The blooms of these poppies last only a short time but even when the petals are shedding they are attractive and ornamental. I enjoy watching bees work the flowers. Once the petals fall away, the pods remain and dry into attractive additions to arrangements. As the pods dry, the sides pull back, leaving openings at the top from which the small black seeds will pour out when overturned. These poppies are among the best for reseeding in the garden. It is always a surprise the next year to see where they have decided to pop up.

Provide Bread Poppies a moderate amount of soil moisture to keep them happy. If the weather should turn dry during the fall to spring season be prepared to provide a little supplemental watering.

Iceland Poppy
(Papaver nudicaule)

The Iceland Poppies produce some of the brightest colored hues in our Texas gardens. Their slender stems sway in the breeze, announcing the arrival of spring with a beautiful array of colors. The blooms are large, typically single flowers in glowing shades of white, yellow, coral orange, pink or red. Plants are typically 1 to 2 feet tall depending on variety and growing conditions.

The blooms are great for cutting, too. Wait until the buds rise to an upright position and just begin to open to harvest the stems. After cutting, dip the cut ends in boiling water for a few seconds and then into cold water or instead sear them with a flame to seal off the cut which will bleed a milky white sap. The cut blooms will just last a few days but are well worth it to brighten up the indoors in early spring.

The Iceland Poppies are perhaps the most challenging poppies on this short list but are well worth the challenge. Many gardeners report that they are really not that difficult at all.

Corn or Flanders Poppy
(Papaver rhoeas)

Corn poppies are found growing wild in fields throughout Europe. During World War I Canadian doctor John McCrae penned the well known poem that begins, "In Flanders fields the poppies blow, between the crosses, row on row." Those types of corn poppies, commonly called Flanders Field Poppies, bear bright red blooms with one or two rows of slightly crinkly petals that somewhat resemble crepe paper. The base of each petal bears a dark purplish black spot. These poppies grow to a height of 2-1/2 feet. The foliage is finely cut and rather inconspicuous, leaving the long thin flower stalks and blooms to really show off.

These same poppies were brought to the Georgetown, Texas, area by local resident Henry Compton as he returned from the war. These Flanders poppies are still found throughout the area, making Georgetown "The Red Poppy Capital of Texas."

Other variations on this species have petals in a variety of colors including white, salmon, pink and orange. Corn poppies are among the easiest to grow in the garden.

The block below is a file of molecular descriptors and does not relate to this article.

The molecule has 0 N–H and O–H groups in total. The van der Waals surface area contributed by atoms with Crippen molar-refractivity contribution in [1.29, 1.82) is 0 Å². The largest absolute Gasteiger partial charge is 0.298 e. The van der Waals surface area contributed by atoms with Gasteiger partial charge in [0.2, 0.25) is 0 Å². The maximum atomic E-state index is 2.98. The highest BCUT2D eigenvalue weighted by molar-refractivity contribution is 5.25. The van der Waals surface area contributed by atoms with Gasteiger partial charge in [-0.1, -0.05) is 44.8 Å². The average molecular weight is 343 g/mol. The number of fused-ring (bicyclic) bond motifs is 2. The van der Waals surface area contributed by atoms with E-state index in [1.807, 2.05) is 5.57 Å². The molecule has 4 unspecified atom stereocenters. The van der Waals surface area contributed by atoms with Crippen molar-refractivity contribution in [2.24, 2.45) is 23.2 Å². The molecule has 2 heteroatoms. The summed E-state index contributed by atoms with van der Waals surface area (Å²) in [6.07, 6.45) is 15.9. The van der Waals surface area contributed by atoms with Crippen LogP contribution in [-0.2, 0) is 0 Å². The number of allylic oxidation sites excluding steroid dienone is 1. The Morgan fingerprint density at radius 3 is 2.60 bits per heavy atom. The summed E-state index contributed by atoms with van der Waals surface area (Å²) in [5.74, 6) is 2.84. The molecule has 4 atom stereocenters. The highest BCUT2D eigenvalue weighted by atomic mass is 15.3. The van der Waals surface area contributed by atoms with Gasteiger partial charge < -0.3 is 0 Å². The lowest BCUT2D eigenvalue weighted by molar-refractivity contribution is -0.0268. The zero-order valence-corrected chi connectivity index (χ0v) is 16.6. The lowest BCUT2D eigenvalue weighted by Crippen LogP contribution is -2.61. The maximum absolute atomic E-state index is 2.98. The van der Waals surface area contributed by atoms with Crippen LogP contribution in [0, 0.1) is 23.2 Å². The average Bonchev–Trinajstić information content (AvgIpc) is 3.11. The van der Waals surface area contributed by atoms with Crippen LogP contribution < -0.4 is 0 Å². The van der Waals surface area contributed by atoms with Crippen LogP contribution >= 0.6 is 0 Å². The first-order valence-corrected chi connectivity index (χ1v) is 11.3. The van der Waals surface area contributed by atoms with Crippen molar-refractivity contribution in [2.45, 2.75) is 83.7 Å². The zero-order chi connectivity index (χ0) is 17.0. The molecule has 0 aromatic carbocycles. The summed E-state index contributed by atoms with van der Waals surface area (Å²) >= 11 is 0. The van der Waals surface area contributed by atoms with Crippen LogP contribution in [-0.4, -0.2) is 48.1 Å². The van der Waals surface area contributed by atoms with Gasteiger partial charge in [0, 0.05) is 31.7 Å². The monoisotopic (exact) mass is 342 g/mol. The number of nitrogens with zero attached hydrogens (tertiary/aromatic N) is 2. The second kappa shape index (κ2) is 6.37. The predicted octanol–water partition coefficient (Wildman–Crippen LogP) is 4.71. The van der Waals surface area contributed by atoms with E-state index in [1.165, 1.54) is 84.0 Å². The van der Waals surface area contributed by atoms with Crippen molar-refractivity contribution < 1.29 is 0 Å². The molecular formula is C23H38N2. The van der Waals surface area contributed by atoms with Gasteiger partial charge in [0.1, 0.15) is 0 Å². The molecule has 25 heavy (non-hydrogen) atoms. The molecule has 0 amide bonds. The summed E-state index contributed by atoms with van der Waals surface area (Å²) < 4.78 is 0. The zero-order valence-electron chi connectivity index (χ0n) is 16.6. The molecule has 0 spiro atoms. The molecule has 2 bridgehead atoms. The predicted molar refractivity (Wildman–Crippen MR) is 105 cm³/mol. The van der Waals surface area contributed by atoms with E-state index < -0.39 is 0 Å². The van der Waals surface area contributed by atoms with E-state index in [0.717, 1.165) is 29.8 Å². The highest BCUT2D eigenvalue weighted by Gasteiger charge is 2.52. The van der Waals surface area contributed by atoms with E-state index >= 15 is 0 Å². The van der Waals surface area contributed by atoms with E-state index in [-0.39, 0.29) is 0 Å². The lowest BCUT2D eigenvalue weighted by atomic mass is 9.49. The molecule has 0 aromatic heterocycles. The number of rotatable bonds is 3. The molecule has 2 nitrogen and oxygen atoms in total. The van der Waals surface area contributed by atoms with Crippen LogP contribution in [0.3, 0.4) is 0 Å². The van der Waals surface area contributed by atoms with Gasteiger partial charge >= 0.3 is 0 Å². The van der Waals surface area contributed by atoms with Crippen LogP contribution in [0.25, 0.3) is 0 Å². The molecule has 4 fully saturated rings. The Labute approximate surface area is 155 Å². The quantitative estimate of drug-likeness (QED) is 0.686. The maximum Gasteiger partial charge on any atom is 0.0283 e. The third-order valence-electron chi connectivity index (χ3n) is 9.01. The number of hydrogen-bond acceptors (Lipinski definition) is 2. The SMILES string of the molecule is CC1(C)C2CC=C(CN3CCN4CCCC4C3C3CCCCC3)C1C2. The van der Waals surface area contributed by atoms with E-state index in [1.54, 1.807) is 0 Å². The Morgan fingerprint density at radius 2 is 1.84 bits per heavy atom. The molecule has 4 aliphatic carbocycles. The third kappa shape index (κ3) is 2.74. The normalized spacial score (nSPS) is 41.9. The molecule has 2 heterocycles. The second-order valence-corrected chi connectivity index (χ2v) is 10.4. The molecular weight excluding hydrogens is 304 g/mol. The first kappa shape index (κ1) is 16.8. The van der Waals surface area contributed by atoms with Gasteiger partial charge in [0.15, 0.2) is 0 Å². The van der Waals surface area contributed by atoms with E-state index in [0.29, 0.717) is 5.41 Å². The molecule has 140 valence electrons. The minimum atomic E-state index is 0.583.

Shirley Poppies
(Papaver rhoeas)

Shirley Poppies got their start when the Reverend W. Wilkes, vicar of Shirley in England, discovered a variant of the standard Papaver rhoeas growing in his garden in the late 1800s. The blooms lacked the dark blotch at the base and had a white edge to the petals. He selected for various colors and characteristics developing what we now refer to as Shirley Poppies.

Now this group of poppies includes a wide range of colors such as pale pink, red, salmon, lavender and rose. Plants reach a little over 2 feet tall and blooms may be over 3 inches across.

California Poppy
(Eschscholzia californica)

Unlike the other poppies mentioned above, California poppies are not in the genus Papaver but rather Eschscholzia. These poppies are quite unique in many ways. The foliage is very finely cut and is a distinct bluish green. The 2 to 3 inch chalice-shaped blooms are usually orange but can range in color from golden yellow to a deep orange hue. The blooms close at night and on very cloudy days.

California poppies are easy to grow but are a bit less hardy than some of the other popular poppies, tolerating cold only down to about 20 degrees. The plants reach 12 to 18 inches in height and make a gorgeous display with the bright blooms over the dense, finely cut foliage. These blooms are also great for pressing.

Growing Poppies
Poppies are best planted directly out in the garden as they are not fond of being transplanted. They germinate best at soil temperatures in the 50s or 60s so mid fall is generally a good time to plant them.

Select a location with full sun although a little shade is okay as long as they get at least 6 hours of direct sun. Build up a raised planting bed if the area is not well drained. Most species won't tolerate soggy soil conditions at all.

 

SOURCES
Renee's Garden Seeds
6116 Highway 9
Felton, CA 95018
Phone: (888) 880-7228
http://www.reneesgarden.com

Swallowtail Garden Seeds
122 Calistoga Road, #178
Santa Rosa, CA 95409
Phone: (707) 538-3585
http://www.swallowtailgardenseeds.com

Select Seeds - Antique Flowers
180 Stickney Hill Rd
Union, CT 06076-4617
Phone: (800) 684-0395
http://www.selectseeds.com

Diane's Flower Seeds
1380 N. Hwy 89
Ogden, UT 84404
Phone: (801) 782-8121.
http://www.dianeseeds.com

The Cooks' Garden
PO Box C5030
Warminster, PA 18974
Phone: (800) 457-9703
http://www.cooksgarden.com